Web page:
And well before the final wave reach the top of the first slope, the race winner is on his way back! That's <expletive deleted> fast, the speed he's running!

Steve, in second place, is a long way behind! Yeah, sure, posing for the photograph may take half a second off his time, but half a second isn't the margin we're talking about...

If your name begins with 'W' and you're not going to claim elite status, you're in the last wave, meaning if you're Jess Winder, your dad may well be crossing the line before you've even started!

Sister Georgina is not far behind, then all the slow people. Still, I've plenty of time to take their photos before I have to get on down to the halfwway point.

Obviously, the halfway point of a 10k is 5k from the start. But that's only if you don't take the short cut. Then it's maybe 0.5k if you want to stretch a point, so it's easy to get there before Amanda.

Hmm.... the ground isn't really that purple, I still need to do some work.

I suppose some readers may be wondering, "Why does Steve seem to have so much trouble with his pictures? My phone pics are fine, and he seems to be so much more professional, so what's his problem?"

Well, it's basically down to the fact that most of our perceptions are imaginary! Machines, such as cameras, see what is, while humans see what they know they should be seeing. This can somtimes be quite mind-blowing! I may have linked to this before, but I make no apologies if so:

[If you just skimmed past that, FOLLOW THE LINK: IT WILL BLOW YOUR MIND!]

So your phone or other camera tries to make its best guess at what a human would think they're seeing, based on what the machine is actually seeing, and by and large modern cameras make a reasonably good job of it. The problem for me is twofold: a) sometimes they just get it completely wrong; and b) most camera processing tends towards a 'punchy' rather than a realistic effect. It may be superficially impressive, but it'll seem strained and overprocessed with further consideration.

So I'm gonna DIY.... And I have a new camera... And given that the number of parameters to adjust is approximately seven gazillion, I'm still working on it!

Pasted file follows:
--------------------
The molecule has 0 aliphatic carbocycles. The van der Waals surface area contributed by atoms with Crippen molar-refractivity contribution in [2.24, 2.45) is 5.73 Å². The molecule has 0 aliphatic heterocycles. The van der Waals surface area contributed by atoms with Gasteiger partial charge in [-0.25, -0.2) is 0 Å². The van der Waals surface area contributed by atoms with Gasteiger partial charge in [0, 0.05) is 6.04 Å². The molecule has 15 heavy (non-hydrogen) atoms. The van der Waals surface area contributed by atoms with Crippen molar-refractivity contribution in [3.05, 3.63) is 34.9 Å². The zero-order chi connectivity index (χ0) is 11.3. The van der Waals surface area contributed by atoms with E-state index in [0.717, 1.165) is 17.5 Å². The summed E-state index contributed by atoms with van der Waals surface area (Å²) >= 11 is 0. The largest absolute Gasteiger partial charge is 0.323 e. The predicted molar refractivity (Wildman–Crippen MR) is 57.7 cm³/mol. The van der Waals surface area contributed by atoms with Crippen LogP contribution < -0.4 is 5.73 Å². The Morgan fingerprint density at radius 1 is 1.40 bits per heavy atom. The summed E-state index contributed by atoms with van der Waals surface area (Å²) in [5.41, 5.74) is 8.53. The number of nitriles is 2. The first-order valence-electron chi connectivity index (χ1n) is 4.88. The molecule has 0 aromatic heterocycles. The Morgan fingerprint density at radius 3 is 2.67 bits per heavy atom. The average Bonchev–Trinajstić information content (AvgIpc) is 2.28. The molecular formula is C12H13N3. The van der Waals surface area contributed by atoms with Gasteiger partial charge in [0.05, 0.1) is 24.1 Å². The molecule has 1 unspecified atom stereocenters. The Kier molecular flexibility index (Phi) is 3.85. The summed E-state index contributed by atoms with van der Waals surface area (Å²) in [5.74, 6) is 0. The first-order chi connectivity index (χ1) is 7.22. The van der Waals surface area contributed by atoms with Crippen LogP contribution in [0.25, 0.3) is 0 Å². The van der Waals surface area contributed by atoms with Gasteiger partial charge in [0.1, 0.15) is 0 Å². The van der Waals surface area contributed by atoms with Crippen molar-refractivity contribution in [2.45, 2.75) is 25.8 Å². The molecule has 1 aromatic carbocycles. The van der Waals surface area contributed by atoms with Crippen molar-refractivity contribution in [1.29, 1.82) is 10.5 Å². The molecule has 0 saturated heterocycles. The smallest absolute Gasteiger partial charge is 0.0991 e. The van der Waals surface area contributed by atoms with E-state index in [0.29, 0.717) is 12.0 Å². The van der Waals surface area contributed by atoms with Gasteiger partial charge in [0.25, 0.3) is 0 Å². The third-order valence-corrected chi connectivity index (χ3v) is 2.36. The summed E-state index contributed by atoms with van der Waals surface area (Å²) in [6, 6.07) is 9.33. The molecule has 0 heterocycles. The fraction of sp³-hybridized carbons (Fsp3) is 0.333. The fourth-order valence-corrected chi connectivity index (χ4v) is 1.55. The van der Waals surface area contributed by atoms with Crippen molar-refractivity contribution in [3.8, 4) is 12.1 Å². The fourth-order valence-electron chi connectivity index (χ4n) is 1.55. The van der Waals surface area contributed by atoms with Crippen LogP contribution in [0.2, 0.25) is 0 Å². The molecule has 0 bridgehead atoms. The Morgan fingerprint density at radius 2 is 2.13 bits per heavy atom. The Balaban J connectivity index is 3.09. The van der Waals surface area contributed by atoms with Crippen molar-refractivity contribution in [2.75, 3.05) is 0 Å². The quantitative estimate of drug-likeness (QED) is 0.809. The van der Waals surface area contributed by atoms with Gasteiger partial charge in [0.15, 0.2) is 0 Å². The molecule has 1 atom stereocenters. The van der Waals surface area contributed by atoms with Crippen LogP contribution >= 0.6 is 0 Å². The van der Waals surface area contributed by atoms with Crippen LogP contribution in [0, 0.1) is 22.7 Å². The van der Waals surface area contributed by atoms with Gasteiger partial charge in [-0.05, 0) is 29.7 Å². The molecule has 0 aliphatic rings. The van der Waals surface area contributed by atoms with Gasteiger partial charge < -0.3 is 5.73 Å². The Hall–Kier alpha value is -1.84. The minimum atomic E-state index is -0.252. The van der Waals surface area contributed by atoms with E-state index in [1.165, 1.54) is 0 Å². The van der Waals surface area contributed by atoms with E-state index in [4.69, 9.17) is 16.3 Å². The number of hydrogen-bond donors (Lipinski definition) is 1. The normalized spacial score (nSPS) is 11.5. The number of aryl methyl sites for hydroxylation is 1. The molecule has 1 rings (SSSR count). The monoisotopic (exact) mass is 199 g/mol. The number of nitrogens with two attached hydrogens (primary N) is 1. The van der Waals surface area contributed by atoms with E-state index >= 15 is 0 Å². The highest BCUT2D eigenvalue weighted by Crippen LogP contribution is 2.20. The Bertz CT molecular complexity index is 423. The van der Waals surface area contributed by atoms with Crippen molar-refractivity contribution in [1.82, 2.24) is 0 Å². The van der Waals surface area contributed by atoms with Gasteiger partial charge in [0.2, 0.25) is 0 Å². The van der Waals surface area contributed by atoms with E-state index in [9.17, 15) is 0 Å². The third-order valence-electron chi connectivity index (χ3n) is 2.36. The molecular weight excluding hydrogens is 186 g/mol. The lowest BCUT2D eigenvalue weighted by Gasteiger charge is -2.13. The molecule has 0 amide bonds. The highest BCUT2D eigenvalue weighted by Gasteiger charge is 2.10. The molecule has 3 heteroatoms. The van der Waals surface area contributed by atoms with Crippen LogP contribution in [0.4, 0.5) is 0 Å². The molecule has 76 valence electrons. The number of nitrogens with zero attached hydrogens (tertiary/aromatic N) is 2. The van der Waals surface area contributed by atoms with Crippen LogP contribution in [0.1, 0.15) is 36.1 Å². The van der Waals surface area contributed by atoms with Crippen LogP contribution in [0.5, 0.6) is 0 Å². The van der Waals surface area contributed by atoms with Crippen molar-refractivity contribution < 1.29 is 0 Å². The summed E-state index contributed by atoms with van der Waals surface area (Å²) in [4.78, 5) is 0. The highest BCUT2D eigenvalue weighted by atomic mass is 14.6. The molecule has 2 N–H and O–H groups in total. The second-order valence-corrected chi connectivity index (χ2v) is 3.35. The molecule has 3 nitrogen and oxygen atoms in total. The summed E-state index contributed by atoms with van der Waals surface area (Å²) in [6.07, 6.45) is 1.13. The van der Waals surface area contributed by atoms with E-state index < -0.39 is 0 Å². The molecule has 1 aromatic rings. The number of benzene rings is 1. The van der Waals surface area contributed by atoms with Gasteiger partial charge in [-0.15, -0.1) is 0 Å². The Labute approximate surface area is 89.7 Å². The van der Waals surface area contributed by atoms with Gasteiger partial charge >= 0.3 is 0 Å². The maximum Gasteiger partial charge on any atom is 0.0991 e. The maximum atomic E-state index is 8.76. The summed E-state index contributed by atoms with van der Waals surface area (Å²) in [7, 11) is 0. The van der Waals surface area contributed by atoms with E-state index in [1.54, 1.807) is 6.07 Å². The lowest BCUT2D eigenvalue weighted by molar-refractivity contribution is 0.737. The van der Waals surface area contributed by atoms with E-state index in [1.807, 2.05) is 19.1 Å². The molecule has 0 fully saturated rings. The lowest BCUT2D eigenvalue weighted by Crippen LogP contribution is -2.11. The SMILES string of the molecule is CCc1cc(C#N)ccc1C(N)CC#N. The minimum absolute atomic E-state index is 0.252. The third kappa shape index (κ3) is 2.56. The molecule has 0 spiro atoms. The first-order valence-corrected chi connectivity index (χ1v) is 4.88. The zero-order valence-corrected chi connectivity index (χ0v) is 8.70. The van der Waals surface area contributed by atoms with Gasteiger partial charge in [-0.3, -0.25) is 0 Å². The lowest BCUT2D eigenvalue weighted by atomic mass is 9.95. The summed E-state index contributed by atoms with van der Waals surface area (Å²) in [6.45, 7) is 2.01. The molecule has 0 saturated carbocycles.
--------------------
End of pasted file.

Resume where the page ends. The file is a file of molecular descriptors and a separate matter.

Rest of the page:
Which is why the ground is a bit more purple than it should be. I will fix this in future, but this is now.

This would benefit from a bit of a zoom: basically, Georgina is being splashed with water by the marshal; hopefully to cool her down rather than just beause the she likes throwing water over people! To be fair, Jess got the same treatment shortly earlier. I don't think I know the particular marshal in question but I think she's a friend of theirs! [Update: she's their mum! Hi Mum!]

This isn't a closed route: families, dogs, you-name-it can get in the way.

And that's the first race since lockdown done!

Weird, but somehow it seems to have worked.

Prizegiving is going to be in the open, not the Scout Hall, but I can't see anybody having a problem with that in this beautiful weather.

Ah. She's too young to officially receive the prize of a bottle of wine.

I suppose there are two possibilities: a) her parents will happily enjoy the fruits of their daughter's hard work; or b) she and some of her friends will have a good time without burdening the older folks with unnecessary details.

I offer no comment as to which I'd have done at her age in her place, but I fear my regular readers won't find it too difficult to work it out.

Phew! Female number one is old enough!

And Steve and Rob are not too old for an elbow bump!

Steve did a good time, but this guy George has smashed the course record. In the heat, too. It's been in many ways a better day for spectators than runners, and I got pretty hot on my bike at times too.

And I believe I ended last year's Ashtead 10k with a dragonfly pic, so here's another one.

God! The buggers are hard to photograph!

Love to all,


[Yes, yes, I know, I should have got this out sooner. I'm hoping that if I treat you mean I'll keep you keen. Ok?]